Latest FAI delay prompts criticism from sheriff

Latest FAI delay prompts criticism from sheriff

Fatal accident inquiry delays are causing severe distress to families who have lost loved ones, one sheriff has said.

Sheriff Christine McCrossan spoke out after an inquiry found that a suicidal prisoner could have been saved if staff had followed proper procedures when he was admitted to prison, The Times reports.

William Hume, 47, hanged himself only 36 hours after being admitted to HMP Grampian. He died in May 2014 yet an FAI into the incident was only commenced last year.

The inquiry heard that the Scottish Prison Service opened an investigation soon after Mr Hume’s death and changed procedures for dealing with prisoners.

Sheriff McCrossan was critical of the delays in starting the FAI and the upset this caused the families involved.

She said: “No criticism is directed against any individual involved in this inquiry but the effectiveness of holding such an inquiry after such a delay must be questioned … because the necessary changes have already been made by those involved.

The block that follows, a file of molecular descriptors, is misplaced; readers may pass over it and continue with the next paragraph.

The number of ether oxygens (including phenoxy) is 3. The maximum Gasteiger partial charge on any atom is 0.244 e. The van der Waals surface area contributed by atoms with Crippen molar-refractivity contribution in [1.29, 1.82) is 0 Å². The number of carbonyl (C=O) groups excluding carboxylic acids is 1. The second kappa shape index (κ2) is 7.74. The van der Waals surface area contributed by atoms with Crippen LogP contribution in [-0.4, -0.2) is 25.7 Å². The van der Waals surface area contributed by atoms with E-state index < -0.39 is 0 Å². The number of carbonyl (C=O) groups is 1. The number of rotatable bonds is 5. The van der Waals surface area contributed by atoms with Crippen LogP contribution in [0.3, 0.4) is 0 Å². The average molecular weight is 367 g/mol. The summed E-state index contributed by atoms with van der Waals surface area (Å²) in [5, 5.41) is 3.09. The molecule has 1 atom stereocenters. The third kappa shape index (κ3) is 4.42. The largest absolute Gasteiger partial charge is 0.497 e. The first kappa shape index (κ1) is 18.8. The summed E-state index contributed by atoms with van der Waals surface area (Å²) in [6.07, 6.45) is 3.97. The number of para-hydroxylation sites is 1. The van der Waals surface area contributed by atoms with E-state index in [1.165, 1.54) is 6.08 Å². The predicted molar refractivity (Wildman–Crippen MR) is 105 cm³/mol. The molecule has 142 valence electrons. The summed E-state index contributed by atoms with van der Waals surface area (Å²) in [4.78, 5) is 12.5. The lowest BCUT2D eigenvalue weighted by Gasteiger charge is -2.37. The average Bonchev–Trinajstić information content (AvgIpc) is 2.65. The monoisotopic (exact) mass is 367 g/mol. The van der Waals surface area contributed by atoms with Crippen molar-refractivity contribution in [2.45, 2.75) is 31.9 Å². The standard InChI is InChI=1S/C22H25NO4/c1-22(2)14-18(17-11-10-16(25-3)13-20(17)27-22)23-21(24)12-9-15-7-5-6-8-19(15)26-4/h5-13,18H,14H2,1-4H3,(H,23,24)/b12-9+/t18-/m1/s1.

“This does not even begin to take into account the distress which in many cases will be occasioned to families in re-opening the circumstances around the painful loss of a loved one so long after the event.”

A spokesman for the Crown Office said: “COPFS has recently increased the resource available to the Scottish Fatalities Investigation Unit, with a view to reducing the time required to complete complex death investigations and improving the provision of information to families and next of kin.”

It was announced last week that there would be an FAI into the Super Puma helicopter crash, which occurred six years ago off the coast of Shetland, leading to renewed criticism from lawyers.

Share icon
Share this article: